That, I'm embarrassed to say, is just about the extent of my German vocabulary, despite the hours I spent listening to foreign language CDs in preparation for my BODY DOUBLE [Schwesternmord] book tour to Germany and Austria. (Well, okay. I also knew the all-important "where is the toilet?") Most of us Americans are way behind western Europeans when it comes to foreign language skills. I myself can speak some barely passable Spanish. But if you stop the average young Dutchman or German on the street and ask him a question in English, chances are, he'll answer you right back, and in perfectly fluent English. He can probably also manage in French, Spanish, and maybe even Italian.
Which is why my book tour in Germany was not such a wild and crazy idea. Although I don't speak German, many of my readers there could understand my English readings. Plus, my publisher came up with the brilliant idea of pairing me with a well-known German actress, Michaela May, who read excerpts from the German translation of BODY DOUBLE (The German title: SCHWESTERNMORD.) Accompanied by our guys plus our fun-loving publicist Dr. Berit Boehm, we were a traveling road show, moving from city to city, drawing crowds of readers from Frankfurt to Munich to Hannover. I gave interviews to radios and newspapers, hung out in bars with Berit, and sipped wine late into the night with my Frankfurt Crime Festival hosts, Lothar and Eldad .
If it sounds like fun, well it was! And if you know me well, you also know which question to ask next of this restauranteur's daughter:
"What did you eat?"
One of my favorite photos from the trip is of my first wide-eyed confrontation with a Wiener Schnitzel. No, folks, it's not a dog! It's a specialty of Vienna, a tender veal cutlet pounded paper-thin and dipped in egg and bread crumbs. The one I ordered at Figlmuller Restaurant in Vienna (on Wollzeile) was so huge it draped over the edges of the dinner plate. At the Sacher Hotel, also in Vienna, I ordered a slice of their famous Sachertorte, and made the mistake of sharing it with my husband. It turned into a desperate duel of forks as we fought for the last bite of chocolate cake and the richest whipped cream I have ever tasted.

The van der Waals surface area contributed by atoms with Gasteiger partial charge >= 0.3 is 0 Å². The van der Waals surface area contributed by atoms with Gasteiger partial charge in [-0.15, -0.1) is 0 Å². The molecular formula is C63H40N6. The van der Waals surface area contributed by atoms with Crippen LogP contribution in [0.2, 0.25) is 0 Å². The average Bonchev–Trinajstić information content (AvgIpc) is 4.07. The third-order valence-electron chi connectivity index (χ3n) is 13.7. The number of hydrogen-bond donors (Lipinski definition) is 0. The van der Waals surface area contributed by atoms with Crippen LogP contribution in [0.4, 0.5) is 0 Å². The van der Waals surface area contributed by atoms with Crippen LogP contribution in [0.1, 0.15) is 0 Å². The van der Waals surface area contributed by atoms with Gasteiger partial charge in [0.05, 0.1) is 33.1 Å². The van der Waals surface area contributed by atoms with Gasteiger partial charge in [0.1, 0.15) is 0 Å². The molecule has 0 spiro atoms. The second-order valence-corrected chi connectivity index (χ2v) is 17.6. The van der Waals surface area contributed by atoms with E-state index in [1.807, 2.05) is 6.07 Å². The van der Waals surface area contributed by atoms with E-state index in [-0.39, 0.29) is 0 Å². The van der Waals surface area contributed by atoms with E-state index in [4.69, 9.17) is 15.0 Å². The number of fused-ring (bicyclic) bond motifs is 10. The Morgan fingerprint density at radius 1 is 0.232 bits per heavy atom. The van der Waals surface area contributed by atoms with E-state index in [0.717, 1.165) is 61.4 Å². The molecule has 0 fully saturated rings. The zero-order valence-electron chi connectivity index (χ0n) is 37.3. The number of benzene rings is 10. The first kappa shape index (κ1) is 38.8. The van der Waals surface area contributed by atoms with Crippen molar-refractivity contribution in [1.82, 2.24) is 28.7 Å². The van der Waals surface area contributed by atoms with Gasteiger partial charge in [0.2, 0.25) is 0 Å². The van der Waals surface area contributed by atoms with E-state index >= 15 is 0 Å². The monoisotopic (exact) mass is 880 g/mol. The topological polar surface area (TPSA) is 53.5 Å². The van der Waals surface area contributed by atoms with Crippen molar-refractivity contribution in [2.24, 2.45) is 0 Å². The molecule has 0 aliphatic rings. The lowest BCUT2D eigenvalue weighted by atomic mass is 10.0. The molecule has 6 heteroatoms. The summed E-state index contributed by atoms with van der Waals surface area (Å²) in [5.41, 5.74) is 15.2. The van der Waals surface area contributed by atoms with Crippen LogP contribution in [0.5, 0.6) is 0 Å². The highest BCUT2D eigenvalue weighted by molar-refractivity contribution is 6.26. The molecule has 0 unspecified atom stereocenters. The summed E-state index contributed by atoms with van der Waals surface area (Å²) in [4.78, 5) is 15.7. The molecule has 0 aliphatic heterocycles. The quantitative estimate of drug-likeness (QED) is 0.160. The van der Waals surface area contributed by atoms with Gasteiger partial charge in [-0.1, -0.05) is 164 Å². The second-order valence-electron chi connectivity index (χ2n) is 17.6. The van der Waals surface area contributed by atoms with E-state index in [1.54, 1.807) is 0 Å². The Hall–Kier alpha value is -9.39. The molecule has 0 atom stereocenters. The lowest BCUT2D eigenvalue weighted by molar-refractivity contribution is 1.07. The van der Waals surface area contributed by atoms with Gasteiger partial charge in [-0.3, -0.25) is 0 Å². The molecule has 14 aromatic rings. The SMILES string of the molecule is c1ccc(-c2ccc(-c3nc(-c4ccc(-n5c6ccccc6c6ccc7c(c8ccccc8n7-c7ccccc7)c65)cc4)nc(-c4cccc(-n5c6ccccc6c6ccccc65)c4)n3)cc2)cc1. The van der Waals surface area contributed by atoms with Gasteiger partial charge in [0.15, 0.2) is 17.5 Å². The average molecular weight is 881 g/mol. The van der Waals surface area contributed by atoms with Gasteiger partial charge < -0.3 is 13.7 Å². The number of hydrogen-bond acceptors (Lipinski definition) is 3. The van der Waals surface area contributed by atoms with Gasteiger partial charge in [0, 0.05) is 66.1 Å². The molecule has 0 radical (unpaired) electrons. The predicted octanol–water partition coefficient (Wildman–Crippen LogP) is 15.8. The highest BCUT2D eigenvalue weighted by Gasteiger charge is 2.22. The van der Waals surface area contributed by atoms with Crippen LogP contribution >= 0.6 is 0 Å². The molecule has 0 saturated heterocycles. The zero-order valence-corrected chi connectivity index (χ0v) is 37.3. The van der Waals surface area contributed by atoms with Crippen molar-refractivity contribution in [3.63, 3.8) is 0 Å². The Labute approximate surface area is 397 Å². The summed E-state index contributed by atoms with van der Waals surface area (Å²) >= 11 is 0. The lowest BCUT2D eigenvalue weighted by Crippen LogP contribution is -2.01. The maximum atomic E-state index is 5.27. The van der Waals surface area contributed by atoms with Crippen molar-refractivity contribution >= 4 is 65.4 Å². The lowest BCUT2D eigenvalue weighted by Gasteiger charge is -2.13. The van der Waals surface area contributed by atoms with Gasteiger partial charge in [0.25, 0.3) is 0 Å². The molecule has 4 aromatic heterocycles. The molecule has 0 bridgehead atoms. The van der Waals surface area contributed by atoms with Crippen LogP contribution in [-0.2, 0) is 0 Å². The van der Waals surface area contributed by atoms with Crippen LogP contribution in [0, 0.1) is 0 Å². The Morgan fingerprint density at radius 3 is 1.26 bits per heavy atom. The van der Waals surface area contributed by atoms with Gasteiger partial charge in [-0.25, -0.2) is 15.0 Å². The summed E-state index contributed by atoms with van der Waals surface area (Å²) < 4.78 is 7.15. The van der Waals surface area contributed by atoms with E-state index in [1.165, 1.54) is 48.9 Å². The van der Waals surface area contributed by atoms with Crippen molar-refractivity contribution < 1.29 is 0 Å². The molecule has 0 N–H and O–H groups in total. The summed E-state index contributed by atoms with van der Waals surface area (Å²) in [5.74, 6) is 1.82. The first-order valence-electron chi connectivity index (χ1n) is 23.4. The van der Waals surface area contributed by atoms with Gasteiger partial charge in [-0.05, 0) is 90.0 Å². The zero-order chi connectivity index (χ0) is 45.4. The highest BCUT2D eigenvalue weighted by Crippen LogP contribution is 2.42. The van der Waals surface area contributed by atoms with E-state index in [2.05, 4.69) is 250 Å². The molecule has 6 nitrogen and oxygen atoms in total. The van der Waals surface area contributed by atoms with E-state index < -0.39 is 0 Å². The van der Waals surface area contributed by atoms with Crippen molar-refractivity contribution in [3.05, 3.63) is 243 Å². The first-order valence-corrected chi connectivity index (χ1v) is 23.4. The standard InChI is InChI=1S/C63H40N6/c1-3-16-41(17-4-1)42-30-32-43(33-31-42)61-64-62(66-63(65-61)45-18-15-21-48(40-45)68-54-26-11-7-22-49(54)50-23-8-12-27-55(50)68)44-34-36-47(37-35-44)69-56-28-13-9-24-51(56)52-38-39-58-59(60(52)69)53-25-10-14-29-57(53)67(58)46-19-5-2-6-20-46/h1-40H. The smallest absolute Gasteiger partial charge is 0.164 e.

In Frankfurt, I ordered a "Curry Wurst", a sausage with a rather bizarre-sounding sauce made of ketchup and curry, and discovered it was not so bizarre after all, but quite tasty. A few days later, the front-page headline in a German newspaper proclaimed that "Eating Curry Wurst might prevent Alzheimers Disease." (Of course, it's really the curry that's beneficial; the Germans just had to throw in the sausage for good measure!)
Finally, the beer. Ah, the beer. I used to be a Guinness girl, until I sampled Munichs famous white beer. It's said to be a cure for kidney stones. Well, I don't know about the kidney stones cure, but I do know that white beer is just plain delicious, and with just a hint of sweetness. In Munich it comes in an enormous, vase-shaped glass. (Confession: I didn't stop at just one!)
But wait, this is a writer's blog, after all, and I guess I really should get back to the writing biz, and why, exactly, an American writer would even be touring in Germany. The reason is simple: Germany is a HUGE book market. It's the second largest market in the world, after the U.S., and it deserves any writer's attention. A look at their national bestseller list [...] shows that Germans are reading many of the same books we are, from Harry Potter to The Da Vinci Code. They're wildly enthusiastic about familiar names such as John Grisham, Diana Gabaldon and Stephen King. Crime thrillers are big there, and romances have an enthusiastic following.
In other ways, the German book market is different. [...] Germans seem to LOVE attending author readings. I was told by one German reader that it's a major social activity there, much like going to the movies or attending a play. Not only do they turn up in large numbers at bookstore events, they often have to PAY to get in, with prices somewhere around five to seven Euros. Despite that entrance fee, my readings were much larger in Germany than in the U.S., where I've occasionally sat through some truly depressing book signings with only two or three people turning up. In contrast, my reading in Hannover, Germany drew 200 people, and the bookseller sold out of all my books. Every single copy was gone.
Here in the U.S., we writers can only dream of such events.